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The past decade has witnessed a steady increase in mutual awareness between Australia and India. For much of the twentieth century, the White Australia Policy considerably distanced the Indian Government from Australia and generated a sense of distrust, while after the Second World War, Australia’s gradual alignment with the US, especially during the Cold War period, and India’s alignment with the Soviet bloc and with China (prior to 1962), naturally alienated the two countries. However, since the early 1990s, and in particular following the ending of the Cold War and the liberalisation of the Indian economy, Australia and India have developed important cultural, strategic and economic relationships.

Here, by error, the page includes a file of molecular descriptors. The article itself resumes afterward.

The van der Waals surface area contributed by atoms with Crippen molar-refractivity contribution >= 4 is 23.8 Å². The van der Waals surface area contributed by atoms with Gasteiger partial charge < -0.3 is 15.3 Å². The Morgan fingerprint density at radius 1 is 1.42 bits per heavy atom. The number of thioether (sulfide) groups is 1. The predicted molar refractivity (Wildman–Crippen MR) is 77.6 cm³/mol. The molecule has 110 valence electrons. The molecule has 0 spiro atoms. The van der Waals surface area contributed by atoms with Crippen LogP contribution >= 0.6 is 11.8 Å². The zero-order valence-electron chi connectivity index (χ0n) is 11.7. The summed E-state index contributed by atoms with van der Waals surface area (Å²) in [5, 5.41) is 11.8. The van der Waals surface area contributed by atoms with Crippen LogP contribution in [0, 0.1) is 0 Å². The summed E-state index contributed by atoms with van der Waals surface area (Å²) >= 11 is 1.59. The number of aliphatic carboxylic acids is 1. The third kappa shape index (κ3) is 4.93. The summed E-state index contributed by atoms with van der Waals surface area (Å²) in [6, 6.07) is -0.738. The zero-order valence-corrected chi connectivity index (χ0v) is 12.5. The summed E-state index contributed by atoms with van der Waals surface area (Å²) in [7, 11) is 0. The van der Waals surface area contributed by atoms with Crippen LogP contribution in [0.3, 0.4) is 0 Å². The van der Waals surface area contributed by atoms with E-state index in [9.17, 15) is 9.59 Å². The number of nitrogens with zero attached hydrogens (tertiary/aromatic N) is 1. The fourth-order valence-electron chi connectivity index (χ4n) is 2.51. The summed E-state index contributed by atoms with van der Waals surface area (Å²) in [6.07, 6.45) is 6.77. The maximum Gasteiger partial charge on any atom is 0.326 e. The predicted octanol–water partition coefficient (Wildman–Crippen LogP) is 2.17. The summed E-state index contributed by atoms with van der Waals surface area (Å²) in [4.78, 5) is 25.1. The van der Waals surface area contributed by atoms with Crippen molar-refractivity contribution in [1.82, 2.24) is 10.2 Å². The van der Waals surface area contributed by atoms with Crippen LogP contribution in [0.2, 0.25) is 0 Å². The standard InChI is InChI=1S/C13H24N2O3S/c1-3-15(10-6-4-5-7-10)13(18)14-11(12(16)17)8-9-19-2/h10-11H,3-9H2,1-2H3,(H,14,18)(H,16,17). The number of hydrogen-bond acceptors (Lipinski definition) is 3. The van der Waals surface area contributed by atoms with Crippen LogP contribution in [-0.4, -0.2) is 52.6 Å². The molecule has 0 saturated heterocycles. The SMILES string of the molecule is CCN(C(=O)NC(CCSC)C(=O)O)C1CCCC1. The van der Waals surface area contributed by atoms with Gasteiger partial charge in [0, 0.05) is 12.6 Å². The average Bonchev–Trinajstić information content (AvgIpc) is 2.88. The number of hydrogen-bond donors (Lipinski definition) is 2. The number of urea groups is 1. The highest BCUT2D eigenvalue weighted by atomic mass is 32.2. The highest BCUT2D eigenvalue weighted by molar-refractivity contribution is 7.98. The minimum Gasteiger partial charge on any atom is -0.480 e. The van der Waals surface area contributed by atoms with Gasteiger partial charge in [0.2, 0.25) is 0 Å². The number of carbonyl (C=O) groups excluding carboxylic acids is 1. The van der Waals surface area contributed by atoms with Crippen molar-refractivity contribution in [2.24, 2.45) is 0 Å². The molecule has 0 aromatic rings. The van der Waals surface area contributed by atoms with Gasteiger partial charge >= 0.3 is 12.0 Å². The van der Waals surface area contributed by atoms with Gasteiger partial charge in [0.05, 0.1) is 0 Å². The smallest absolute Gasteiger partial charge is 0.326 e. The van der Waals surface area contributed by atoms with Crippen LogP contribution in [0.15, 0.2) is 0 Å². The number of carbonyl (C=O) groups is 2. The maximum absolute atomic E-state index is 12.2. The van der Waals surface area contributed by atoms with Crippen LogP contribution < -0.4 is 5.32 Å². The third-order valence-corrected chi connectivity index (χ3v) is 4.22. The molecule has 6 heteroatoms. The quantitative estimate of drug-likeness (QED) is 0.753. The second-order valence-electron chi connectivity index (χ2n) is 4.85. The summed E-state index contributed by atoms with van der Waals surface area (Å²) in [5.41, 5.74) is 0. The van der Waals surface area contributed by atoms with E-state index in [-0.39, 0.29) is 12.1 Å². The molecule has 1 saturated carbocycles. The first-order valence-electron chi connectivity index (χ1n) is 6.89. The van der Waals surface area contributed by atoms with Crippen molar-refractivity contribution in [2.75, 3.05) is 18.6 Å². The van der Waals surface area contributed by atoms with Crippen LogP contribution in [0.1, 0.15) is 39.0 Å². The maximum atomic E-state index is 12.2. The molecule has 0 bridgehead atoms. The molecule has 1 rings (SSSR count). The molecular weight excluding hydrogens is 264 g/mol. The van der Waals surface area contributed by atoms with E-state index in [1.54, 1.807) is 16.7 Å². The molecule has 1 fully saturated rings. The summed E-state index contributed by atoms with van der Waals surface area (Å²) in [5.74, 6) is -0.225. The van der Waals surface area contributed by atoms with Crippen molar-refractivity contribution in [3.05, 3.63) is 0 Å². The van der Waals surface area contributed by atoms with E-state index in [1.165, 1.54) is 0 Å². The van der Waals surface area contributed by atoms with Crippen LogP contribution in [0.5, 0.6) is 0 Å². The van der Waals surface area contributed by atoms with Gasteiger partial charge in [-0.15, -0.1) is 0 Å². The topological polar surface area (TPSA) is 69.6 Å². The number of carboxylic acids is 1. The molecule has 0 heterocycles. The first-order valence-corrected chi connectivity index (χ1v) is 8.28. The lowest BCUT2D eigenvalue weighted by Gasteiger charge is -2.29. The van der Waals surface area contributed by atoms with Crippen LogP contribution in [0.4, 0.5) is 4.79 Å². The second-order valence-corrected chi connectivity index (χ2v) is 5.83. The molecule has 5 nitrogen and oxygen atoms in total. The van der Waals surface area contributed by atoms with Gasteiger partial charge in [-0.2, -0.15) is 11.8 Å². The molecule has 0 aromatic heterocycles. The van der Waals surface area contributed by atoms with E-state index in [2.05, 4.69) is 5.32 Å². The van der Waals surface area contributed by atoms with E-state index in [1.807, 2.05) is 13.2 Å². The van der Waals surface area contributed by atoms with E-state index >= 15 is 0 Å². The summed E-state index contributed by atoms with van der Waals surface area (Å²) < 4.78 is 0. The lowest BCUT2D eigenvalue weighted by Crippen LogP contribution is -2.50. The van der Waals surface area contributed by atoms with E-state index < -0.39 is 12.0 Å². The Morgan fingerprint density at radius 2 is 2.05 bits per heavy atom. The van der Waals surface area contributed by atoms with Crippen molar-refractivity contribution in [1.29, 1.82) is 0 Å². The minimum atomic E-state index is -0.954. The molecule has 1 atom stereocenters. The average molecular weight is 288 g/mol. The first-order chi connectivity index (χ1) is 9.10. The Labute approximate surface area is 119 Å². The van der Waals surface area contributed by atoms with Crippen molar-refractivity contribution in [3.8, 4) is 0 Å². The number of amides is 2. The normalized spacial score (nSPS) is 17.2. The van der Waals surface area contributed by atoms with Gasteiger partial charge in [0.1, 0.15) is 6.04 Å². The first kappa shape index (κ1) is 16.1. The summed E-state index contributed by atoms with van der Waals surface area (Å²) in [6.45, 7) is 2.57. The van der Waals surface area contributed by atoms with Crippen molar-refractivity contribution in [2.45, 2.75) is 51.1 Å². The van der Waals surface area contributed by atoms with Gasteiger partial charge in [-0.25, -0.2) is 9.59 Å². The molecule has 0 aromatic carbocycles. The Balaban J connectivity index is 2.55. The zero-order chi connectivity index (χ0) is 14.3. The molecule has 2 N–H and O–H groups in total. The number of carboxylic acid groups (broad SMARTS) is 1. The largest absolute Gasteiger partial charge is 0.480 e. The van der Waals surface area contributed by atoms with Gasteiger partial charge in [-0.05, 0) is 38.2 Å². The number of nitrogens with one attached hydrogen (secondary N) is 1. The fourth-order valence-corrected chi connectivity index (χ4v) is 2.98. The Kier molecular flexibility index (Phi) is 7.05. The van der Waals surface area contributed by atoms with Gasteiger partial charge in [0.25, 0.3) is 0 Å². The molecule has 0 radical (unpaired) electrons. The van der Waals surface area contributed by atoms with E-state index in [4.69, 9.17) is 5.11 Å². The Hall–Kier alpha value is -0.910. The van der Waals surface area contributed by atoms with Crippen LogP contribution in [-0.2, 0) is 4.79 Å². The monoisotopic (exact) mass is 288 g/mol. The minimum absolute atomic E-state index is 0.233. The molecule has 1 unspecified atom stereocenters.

This paper takes its title from the historical novel by Ranga Rao, The River is Three-quarters Full, itself apparently borrowed from a Telugu proverb about the beneficent powers of riverine nature and the ultimate benevolence of the cosmos. The phrase is invoked repeatedly by villagers despite a major drought and connects to East India Company idealists envisaging controlled water management while their profiteering colleagues mismanage famine and pursue their own advantage.